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Evidence of Dynamic Geographic Shifts in Metropolitan Child Care Markets Over the 1990s

IJED, Vol. 9 No. 3, (2007)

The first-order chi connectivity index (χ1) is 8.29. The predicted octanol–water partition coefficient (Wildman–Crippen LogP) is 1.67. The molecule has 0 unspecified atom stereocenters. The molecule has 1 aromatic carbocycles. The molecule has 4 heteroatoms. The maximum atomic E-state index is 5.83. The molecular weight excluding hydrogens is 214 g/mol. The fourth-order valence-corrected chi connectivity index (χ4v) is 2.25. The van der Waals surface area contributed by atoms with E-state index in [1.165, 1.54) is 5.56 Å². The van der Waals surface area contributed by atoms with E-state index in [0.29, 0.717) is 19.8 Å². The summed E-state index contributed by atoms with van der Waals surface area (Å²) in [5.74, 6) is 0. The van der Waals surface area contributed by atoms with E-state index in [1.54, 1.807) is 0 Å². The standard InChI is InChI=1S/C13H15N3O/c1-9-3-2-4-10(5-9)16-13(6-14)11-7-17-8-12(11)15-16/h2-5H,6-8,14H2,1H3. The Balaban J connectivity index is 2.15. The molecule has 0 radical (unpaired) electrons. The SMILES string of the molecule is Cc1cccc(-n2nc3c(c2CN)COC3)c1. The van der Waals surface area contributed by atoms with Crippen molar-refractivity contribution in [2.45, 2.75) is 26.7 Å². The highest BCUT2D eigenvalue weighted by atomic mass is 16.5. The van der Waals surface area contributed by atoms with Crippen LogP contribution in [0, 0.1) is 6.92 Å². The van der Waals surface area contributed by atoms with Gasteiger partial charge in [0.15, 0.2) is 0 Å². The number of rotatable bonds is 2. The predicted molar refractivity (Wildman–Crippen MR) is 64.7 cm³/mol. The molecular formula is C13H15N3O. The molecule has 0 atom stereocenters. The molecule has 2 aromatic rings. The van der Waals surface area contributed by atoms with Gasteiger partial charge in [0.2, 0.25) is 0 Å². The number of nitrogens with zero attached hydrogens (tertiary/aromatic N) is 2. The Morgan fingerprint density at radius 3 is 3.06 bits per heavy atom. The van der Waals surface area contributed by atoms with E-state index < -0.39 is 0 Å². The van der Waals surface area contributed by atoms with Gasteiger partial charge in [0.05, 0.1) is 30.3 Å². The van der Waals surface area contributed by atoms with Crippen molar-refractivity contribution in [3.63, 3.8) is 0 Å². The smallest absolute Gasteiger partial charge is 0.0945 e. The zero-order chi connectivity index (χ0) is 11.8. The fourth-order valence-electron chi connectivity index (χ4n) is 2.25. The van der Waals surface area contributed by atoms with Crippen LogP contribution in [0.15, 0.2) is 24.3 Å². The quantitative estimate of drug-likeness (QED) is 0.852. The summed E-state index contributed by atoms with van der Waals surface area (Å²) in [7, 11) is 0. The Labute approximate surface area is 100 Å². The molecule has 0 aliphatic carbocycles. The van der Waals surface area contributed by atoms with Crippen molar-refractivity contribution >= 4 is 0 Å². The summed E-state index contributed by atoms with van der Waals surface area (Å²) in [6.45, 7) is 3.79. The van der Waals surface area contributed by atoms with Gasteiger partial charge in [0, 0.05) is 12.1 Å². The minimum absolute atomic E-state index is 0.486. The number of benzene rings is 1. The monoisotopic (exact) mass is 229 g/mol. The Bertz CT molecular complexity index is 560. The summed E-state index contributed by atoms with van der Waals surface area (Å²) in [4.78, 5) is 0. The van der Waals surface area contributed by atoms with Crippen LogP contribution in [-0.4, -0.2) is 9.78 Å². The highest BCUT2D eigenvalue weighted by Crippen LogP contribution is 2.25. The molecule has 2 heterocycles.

This paper provides an exploration of the spatial properties of the child care market. It brings attention to the accumulative impact of neighborhood structural barriers on the geographic distribution patterns of the child care market. In this context, three major questions are addressed: 1) What is the level of access that families have to their neighborhood child care options and is there variation by race, 2) Has access changed over the last decade?, and 3) If it has, what caused the change over the 1990s? Using both the Economic Census and the U.S. Census this research offers a methodology for estimating relative access to formal child care options using the dissimilarity index. Results indicate that nationally the supply of formal child care options within metropolitan areas has improved over the decade and there is significant variation in improvement for residents when race is considered. Generally, improvement in child care access is a result of dynamic metropolitan shifts; that is, new entrants and movement of existing child care facilities to poor access neighborhoods occurred within metropolitan areas over the period between 1990 and 2000.

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